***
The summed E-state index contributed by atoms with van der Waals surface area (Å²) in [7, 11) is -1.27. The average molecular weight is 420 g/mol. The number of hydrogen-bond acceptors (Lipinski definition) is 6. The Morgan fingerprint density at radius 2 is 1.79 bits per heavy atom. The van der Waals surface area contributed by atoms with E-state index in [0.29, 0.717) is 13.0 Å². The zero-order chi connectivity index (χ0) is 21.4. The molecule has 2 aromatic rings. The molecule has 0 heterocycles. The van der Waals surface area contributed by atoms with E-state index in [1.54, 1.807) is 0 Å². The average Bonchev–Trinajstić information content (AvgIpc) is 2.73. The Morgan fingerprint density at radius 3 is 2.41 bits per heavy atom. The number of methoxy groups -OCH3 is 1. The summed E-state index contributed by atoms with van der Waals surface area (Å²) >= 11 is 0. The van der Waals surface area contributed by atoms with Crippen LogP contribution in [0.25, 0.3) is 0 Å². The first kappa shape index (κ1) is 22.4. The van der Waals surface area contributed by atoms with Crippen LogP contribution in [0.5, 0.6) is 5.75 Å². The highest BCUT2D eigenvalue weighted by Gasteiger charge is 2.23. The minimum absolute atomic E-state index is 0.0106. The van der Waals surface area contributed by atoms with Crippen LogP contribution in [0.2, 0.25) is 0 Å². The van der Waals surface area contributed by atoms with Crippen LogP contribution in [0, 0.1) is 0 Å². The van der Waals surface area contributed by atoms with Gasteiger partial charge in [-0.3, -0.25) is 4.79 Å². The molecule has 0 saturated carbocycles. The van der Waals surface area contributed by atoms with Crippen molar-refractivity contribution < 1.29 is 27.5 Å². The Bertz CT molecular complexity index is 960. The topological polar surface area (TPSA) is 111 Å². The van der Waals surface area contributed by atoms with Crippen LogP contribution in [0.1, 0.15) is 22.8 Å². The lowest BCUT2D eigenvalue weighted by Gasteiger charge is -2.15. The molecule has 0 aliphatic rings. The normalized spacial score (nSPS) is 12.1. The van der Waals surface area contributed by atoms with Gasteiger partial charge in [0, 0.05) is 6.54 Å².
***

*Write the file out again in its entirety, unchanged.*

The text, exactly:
The summed E-state index contributed by atoms with van der Waals surface area (Å²) in [7, 11) is -1.27. The average molecular weight is 420 g/mol. The number of hydrogen-bond acceptors (Lipinski definition) is 6. The Morgan fingerprint density at radius 2 is 1.79 bits per heavy atom. The van der Waals surface area contributed by atoms with E-state index in [0.29, 0.717) is 13.0 Å². The zero-order chi connectivity index (χ0) is 21.4. The molecule has 2 aromatic rings. The molecule has 0 heterocycles. The van der Waals surface area contributed by atoms with E-state index in [1.54, 1.807) is 0 Å². The average Bonchev–Trinajstić information content (AvgIpc) is 2.73. The Morgan fingerprint density at radius 3 is 2.41 bits per heavy atom. The number of methoxy groups -OCH3 is 1. The summed E-state index contributed by atoms with van der Waals surface area (Å²) >= 11 is 0. The van der Waals surface area contributed by atoms with Crippen LogP contribution in [0.25, 0.3) is 0 Å². The first kappa shape index (κ1) is 22.4. The van der Waals surface area contributed by atoms with Crippen LogP contribution in [0.5, 0.6) is 5.75 Å². The highest BCUT2D eigenvalue weighted by Gasteiger charge is 2.23. The minimum absolute atomic E-state index is 0.0106. The van der Waals surface area contributed by atoms with Crippen LogP contribution in [0.2, 0.25) is 0 Å². The van der Waals surface area contributed by atoms with Crippen LogP contribution in [0, 0.1) is 0 Å². The van der Waals surface area contributed by atoms with Gasteiger partial charge in [-0.3, -0.25) is 4.79 Å². The molecule has 0 saturated carbocycles. The van der Waals surface area contributed by atoms with Crippen molar-refractivity contribution < 1.29 is 27.5 Å². The Bertz CT molecular complexity index is 960. The topological polar surface area (TPSA) is 111 Å². The van der Waals surface area contributed by atoms with Crippen LogP contribution in [0.1, 0.15) is 22.8 Å². The lowest BCUT2D eigenvalue weighted by Gasteiger charge is -2.15. The molecule has 0 aliphatic rings. The normalized spacial score (nSPS) is 12.1. The van der Waals surface area contributed by atoms with Gasteiger partial charge in [0, 0.05) is 6.54 Å².